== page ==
Fold your paper to the margin one last time. RIP, Ms. Howell. (Borrowed that from April Dawn, but it seems like the best line to say.)
My 6th grade English teacher passed away yesterday. She was from a different part of the world – the northeastern U. S., I think, Massachusetts or New York maybe, although I really can’t remember for certain and anyway, it might as well have been the planet Saturn to a 12-year-old from Eastern Kentucky . She favored Hush Puppies shoes and horn-rimmed eyeglasses that were a few years out of style, and never could quite get her pants long enough. Maybe that was because she was eight feet tall. She looked eight feet tall to me at the time. I still remember her looking like that, too; isn’t it funny, how we move along in our lives, but we think of people as they looked when we first knew them, as though they looked that way for the rest of their lives?
Also, Ms. Howell drove a dark green Volkswagen. It was an older model, a little beat up, and there were places where the paint peeled and you could see the primer underneath. I doubt she cared much, though; she never seemed like the type to be bothered by something as small as that. I’d rather believe she drove that car for her entire life and I suppose that’s just something else she will always have in my mind. Right now, I can’t remember if it was a Rabbit or a Beetle but I’m pretty sure it was one or the other.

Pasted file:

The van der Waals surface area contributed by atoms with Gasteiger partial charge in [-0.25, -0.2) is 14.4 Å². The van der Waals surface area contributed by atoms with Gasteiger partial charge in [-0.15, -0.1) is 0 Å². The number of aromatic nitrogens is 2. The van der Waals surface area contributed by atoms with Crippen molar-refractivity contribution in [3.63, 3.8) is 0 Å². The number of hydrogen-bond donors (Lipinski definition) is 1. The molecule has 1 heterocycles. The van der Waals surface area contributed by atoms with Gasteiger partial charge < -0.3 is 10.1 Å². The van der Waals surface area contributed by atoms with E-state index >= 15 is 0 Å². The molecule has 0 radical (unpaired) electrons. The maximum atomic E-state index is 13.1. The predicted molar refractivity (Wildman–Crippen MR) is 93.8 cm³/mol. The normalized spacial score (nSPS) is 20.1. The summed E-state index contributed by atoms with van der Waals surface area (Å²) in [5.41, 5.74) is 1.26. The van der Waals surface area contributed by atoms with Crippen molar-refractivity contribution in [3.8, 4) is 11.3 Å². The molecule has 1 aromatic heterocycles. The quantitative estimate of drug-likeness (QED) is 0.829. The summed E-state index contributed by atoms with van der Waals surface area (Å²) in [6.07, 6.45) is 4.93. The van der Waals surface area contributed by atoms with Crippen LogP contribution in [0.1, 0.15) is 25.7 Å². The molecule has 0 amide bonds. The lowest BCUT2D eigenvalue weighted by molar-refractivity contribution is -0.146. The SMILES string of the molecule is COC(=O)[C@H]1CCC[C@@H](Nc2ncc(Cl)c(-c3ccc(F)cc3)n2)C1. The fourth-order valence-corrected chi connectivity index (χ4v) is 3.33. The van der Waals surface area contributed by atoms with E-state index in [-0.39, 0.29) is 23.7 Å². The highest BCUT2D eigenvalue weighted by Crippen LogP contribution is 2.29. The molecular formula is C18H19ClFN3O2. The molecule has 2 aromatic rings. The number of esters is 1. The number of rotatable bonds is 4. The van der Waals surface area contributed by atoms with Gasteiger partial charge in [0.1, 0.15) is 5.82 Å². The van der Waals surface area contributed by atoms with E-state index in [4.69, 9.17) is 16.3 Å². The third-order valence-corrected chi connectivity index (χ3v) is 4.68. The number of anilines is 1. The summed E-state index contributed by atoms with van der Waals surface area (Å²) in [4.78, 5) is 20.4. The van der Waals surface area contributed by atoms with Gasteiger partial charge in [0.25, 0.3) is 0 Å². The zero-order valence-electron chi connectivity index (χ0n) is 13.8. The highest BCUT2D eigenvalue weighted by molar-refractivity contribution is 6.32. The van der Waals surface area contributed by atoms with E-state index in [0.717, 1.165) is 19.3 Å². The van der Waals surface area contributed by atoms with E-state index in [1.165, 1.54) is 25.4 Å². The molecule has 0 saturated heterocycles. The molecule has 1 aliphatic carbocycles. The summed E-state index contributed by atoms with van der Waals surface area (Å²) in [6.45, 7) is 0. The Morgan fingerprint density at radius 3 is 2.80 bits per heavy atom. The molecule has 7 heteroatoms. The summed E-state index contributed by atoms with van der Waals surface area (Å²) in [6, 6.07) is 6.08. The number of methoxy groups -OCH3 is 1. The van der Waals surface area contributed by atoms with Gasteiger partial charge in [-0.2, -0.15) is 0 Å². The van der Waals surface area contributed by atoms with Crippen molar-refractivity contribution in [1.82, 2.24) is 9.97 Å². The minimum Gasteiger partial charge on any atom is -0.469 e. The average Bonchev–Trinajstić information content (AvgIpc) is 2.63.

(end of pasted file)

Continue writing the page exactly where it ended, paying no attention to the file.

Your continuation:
Oh. I do remember that she taught in a Vietnamese village during the War. I remember that clearly because she talked about it sometimes in class. Even as a kid, I thought teaching Vietnamese villagers was a pretty damn brave thing to do; I hate to go outside in the rain, much less halfway around the world where it rains artillery shells and napalm.
In sixth grade, most of the kids thought Ms. Howell was pretty weird, and I’d be lying if I said I was any different. But looking back on it through the years, I started thinking of her as one of the coolest teachers I ever had. I don’t know how much she might have changed over the years, but I don’t need to know. Sometimes I just prefer to keep people the way they were.
I posted this on Facebook yesterday, but have now added the link to Ms. Howell’s obituary. There’s a picture, and it looks exactly how I remember her, except with bigger eyeglasses. Also, the obit confirms that she was born in Queens, New York (not Massachusetts), on Christmas Day. How about that.